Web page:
"You're going to heal up wonderfully! The Doctor said that they got the whole tumor out; your PGCT was pushing against the left side of your brain, a lot. He also said, usually they have to spend so much time searching for the tumor but because your's was so large it was easy to locate and removing it was textbook. He expects a full neurological recovery, Lasha!" Chris was beaming ear to ear.
This wonderful news was suddenly pushed out of my mind as great pain shot throughout my lower intestines... I started to sweat and my stomach started to expand. I needed to expel urine from my bladder - badly!
"Chris I need to pee!" I cried as sweat dripped from my brow.
"Lasha, you have a catheter, you shouldn't have to pee."
"I know, but it feels like I do and it feels like nothing is coming out... I am even trying to push it out!" I started to panic.
Chris' face was startled, "Okay baby I'll take a look" Chris lifted the blankets to inspect my catheter.
"Do you see anything?" I whined.
"I see a large air bubble in the tube here. Maybe that is what is keeping your urine from..." and just as Chris was examining my catheter under the hospital sheets our nurse walked in.
"Oh Lordie, you two can't be doing any of that for quite some time now. I'd say about 3 months." she winked at Chris.
"Lasha says she needs to piddle but she can't pay the water bill." Chris joked with the nurse.
"Before you walked in, I was examining my wife's catheter, promise no monkey business." Chris winked at the nurse, "and I noticed an air bubble inside of it."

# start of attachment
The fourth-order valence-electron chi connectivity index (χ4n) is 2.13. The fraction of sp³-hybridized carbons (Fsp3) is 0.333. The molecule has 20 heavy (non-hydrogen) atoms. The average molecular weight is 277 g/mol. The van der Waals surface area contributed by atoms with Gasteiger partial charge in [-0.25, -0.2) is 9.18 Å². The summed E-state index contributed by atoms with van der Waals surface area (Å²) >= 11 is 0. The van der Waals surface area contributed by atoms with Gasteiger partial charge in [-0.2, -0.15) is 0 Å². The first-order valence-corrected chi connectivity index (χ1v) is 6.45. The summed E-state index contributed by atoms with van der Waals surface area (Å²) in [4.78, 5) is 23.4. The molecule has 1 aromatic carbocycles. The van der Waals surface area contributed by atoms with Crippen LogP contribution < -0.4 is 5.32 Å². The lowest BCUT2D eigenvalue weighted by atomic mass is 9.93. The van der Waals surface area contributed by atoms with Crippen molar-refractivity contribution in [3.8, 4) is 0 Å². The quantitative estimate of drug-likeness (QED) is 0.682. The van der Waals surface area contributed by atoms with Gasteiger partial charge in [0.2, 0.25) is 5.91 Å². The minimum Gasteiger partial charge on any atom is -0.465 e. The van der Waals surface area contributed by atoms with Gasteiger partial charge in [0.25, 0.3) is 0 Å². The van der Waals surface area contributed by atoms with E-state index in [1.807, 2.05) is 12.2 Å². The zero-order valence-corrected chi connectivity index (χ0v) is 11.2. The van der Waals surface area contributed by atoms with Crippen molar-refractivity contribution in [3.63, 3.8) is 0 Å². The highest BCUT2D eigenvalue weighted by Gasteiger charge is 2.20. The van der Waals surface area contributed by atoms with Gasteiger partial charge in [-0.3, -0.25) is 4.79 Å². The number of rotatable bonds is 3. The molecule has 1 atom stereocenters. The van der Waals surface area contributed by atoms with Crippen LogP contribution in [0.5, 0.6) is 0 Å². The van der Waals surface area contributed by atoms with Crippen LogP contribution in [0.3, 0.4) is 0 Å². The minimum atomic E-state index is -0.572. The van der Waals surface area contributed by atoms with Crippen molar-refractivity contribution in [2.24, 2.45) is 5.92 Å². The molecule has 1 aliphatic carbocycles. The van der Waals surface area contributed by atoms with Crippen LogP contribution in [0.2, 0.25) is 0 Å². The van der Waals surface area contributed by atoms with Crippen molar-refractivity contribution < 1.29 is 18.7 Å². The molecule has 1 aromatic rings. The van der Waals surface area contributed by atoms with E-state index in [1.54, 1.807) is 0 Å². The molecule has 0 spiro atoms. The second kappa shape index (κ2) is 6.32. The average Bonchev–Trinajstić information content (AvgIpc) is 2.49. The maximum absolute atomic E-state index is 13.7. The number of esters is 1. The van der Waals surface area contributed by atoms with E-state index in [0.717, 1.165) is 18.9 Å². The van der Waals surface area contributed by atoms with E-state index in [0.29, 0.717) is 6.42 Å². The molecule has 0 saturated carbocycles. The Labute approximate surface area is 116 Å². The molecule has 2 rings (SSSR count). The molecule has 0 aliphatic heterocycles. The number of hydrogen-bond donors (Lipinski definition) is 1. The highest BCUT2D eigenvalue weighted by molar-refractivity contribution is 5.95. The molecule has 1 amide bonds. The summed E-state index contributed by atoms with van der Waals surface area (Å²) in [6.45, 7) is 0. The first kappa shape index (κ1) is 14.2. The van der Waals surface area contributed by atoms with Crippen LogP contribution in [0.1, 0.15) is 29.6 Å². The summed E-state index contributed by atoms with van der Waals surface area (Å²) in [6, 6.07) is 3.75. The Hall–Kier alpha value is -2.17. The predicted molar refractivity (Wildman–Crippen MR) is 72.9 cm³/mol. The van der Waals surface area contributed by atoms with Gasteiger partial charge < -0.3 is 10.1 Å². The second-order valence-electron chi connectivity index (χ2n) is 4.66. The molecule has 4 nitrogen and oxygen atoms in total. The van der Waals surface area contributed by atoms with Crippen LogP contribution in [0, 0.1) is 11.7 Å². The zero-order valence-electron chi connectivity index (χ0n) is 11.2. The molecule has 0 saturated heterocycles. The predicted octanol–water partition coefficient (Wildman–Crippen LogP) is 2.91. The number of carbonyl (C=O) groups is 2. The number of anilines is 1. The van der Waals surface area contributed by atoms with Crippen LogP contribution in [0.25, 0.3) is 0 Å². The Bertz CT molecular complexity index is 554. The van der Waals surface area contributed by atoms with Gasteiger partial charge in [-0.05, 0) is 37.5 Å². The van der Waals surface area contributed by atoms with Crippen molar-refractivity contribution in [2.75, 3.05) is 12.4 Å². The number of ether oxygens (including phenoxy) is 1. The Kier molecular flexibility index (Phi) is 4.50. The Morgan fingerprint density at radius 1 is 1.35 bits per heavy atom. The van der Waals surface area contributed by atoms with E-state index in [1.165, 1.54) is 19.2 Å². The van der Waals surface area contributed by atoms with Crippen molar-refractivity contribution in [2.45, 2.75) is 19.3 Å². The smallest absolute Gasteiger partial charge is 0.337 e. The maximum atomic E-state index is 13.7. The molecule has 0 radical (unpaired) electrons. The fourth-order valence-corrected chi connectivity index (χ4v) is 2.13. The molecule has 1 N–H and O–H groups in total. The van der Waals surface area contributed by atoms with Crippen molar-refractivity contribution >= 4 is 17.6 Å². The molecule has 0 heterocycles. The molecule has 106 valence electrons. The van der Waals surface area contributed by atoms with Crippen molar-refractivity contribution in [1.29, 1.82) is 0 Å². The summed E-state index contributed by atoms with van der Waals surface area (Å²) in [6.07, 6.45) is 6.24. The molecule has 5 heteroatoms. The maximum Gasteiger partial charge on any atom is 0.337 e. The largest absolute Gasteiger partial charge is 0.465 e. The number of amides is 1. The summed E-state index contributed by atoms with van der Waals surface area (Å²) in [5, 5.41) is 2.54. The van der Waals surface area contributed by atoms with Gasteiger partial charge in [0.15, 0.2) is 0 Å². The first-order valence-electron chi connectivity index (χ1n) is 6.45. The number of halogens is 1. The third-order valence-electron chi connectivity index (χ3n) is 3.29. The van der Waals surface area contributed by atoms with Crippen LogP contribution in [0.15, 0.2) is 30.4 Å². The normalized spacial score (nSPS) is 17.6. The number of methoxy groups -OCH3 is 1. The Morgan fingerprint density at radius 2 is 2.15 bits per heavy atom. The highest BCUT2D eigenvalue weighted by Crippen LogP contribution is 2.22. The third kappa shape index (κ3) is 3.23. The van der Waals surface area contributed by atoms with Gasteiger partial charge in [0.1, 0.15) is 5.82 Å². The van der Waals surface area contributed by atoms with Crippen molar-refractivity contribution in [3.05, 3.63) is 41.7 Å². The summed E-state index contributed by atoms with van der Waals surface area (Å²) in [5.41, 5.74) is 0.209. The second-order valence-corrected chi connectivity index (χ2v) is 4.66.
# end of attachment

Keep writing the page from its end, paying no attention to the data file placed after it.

The nurse walked over and looked under the sheets, "Oh my! Okay hunny, just hang on. I'll work my magic over here and we'll get that fountain flowing in no time!"
Chris smiled and handed over the catheter to the nurse who started moving it from side to side.
"How are you feeling my dear?" The nurse asked.
Let me tell you, when someone has control of your catheter (a silicone tube inserted into your bladder through your urethra) you don't want to risk offending them - in any manner.
"Fine" was the only word I could get out.
As the nurse was tugging at my urethra, and moving my insides from side to side, Chris and her started to exchange pleasantries like it was a normal day at a coffee shop:
"So what are your plans after this?" she asked Chris.
"Well, we will be staying at the Wyndham hotel just down the road from here"
"Oh good, you two are staying close. I read in her file you two were from Canada, is that right?"
"Yes Ma'am, Fort McMurray, Alberta" Chris replied proudly.
"I know that place, it had a huge fire a few years back and it was all over the TV down here. Are ya'll recovering up there okay?" The nurse looked up at Chris but didn't miss a beat moving her torture device from side to side.
"After the fire we lost a lot of people and a lot of people ended up moving back home because they lost everything in the fire."
"Mmmhmm" the nurse nodded.
"You holding up there okay, girl?" The nurse asked.
"Fine" I quickly replied while trying to focus on my breathing or ANYTHING other than that damn tube up my hoohah!